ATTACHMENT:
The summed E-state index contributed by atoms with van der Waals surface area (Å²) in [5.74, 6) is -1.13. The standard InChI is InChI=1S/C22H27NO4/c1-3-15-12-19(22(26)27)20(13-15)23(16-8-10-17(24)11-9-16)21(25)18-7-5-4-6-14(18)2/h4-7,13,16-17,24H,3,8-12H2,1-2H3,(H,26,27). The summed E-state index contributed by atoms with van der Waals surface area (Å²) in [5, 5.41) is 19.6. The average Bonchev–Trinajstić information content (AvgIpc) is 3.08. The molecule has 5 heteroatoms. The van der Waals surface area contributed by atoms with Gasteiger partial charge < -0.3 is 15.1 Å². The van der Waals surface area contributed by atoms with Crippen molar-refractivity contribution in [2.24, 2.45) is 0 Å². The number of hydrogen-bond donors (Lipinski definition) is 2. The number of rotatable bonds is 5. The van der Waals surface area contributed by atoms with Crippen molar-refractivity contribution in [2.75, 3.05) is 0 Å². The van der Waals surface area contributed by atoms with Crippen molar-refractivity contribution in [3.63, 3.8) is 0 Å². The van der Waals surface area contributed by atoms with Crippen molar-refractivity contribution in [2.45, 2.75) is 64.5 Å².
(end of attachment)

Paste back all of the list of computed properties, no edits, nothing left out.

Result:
The summed E-state index contributed by atoms with van der Waals surface area (Å²) in [5.74, 6) is -1.13. The standard InChI is InChI=1S/C22H27NO4/c1-3-15-12-19(22(26)27)20(13-15)23(16-8-10-17(24)11-9-16)21(25)18-7-5-4-6-14(18)2/h4-7,13,16-17,24H,3,8-12H2,1-2H3,(H,26,27). The summed E-state index contributed by atoms with van der Waals surface area (Å²) in [5, 5.41) is 19.6. The average Bonchev–Trinajstić information content (AvgIpc) is 3.08. The molecule has 5 heteroatoms. The van der Waals surface area contributed by atoms with Gasteiger partial charge < -0.3 is 15.1 Å². The van der Waals surface area contributed by atoms with Crippen molar-refractivity contribution in [2.24, 2.45) is 0 Å². The number of hydrogen-bond donors (Lipinski definition) is 2. The number of rotatable bonds is 5. The van der Waals surface area contributed by atoms with Crippen molar-refractivity contribution in [2.75, 3.05) is 0 Å². The van der Waals surface area contributed by atoms with Crippen molar-refractivity contribution in [3.63, 3.8) is 0 Å². The van der Waals surface area contributed by atoms with Crippen molar-refractivity contribution in [2.45, 2.75) is 64.5 Å².